So you’re asking at least three questions here.

First, can the other parent send someone you have never met to pick up or drop off your child when the court’s order states identifies no one other than the parents as the ones who pick up and drop off the child for custody and parent-time exchanges? The answer: If the order can be interpreted or construed to provide that the parents certainly can pick up and drop off, but that permission or authorization to pick up or drop off the child is not limited solely to the parents, then a parent can have someone else to pick up or drop off the child. On the other hand, if the order can be interpreted or construed to provide that permission or authorization to pick up or drop off the child is restricted solely to the parents, then you could argue that if one of the parents fails to pick up or drop off the child personally and instead sends someone else to pick up or drop off the child, that parent is violating the court’s order.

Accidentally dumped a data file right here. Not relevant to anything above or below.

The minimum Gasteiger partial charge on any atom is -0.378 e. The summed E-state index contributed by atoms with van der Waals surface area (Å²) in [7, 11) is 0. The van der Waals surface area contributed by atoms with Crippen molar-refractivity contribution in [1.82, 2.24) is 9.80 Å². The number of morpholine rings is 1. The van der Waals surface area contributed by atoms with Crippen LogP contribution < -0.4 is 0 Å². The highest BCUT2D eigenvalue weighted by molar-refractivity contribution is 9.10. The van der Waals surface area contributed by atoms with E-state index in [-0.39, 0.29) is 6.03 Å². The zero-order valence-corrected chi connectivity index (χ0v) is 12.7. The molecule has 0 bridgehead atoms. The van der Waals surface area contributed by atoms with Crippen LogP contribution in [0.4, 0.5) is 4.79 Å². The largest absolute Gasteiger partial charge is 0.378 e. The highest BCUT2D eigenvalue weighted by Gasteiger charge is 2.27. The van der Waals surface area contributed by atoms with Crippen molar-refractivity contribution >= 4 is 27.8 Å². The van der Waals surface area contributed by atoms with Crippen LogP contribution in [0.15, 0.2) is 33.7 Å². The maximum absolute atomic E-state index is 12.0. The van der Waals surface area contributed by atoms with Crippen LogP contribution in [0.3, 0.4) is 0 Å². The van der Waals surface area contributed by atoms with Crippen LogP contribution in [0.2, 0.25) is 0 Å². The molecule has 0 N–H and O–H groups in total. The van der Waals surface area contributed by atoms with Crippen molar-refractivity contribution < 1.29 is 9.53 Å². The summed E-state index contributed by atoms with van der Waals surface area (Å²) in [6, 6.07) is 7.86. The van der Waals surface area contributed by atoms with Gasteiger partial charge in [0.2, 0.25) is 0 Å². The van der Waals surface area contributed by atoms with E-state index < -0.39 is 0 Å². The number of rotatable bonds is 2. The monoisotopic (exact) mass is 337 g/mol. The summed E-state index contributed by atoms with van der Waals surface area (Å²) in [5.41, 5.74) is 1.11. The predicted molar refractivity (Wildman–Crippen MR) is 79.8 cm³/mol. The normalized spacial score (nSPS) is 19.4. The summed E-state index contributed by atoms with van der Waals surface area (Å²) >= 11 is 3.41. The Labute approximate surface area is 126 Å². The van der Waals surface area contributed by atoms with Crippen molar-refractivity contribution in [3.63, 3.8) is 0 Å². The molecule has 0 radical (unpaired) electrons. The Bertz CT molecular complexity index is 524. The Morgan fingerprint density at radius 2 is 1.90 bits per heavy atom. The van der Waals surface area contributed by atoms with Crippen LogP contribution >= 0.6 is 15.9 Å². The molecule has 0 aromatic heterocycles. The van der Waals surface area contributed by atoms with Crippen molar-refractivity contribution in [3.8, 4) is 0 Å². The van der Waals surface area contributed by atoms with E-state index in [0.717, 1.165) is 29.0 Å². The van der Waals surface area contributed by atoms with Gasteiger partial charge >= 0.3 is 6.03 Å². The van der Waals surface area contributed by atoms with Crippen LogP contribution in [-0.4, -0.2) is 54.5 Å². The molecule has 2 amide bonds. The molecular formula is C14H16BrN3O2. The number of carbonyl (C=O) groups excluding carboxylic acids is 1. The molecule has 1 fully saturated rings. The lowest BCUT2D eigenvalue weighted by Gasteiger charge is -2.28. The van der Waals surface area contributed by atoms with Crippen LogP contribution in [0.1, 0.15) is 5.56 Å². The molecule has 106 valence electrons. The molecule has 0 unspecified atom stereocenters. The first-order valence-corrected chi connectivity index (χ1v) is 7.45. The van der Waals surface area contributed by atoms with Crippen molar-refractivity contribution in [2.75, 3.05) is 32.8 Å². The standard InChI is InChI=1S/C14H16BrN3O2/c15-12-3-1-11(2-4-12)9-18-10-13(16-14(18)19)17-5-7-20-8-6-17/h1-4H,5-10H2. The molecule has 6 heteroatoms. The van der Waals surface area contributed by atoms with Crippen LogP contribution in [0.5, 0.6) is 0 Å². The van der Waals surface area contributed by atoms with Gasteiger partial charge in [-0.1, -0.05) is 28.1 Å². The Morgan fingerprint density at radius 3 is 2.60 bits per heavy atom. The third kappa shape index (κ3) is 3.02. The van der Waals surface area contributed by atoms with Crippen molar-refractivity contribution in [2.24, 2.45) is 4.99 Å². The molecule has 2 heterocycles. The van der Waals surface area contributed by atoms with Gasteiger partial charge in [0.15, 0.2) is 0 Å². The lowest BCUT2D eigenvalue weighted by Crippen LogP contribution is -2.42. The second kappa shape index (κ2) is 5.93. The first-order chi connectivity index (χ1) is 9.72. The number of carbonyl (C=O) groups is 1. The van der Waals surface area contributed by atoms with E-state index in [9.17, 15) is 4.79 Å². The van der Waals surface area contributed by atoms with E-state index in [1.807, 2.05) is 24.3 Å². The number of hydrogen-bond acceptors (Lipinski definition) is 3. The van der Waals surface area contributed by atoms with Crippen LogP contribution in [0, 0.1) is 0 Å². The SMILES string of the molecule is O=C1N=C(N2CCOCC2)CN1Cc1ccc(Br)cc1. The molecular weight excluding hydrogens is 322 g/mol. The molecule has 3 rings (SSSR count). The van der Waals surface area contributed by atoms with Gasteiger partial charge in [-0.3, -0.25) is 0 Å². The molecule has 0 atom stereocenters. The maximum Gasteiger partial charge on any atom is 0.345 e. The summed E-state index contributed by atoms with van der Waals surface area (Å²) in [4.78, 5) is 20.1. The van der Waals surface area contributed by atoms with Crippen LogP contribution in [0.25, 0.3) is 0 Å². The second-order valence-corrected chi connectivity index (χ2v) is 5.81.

Your next question was: what would I file with the court to contest this? Well, obviously if the court order allows for persons other than the parents to pick up or drop off the child, there would be little point to complaining to the court about it unless you could demonstrate that the person or people the other parent is designating to pick up or drop off the child is harming, attempting to harm, or threatening to harm the child in some significant way.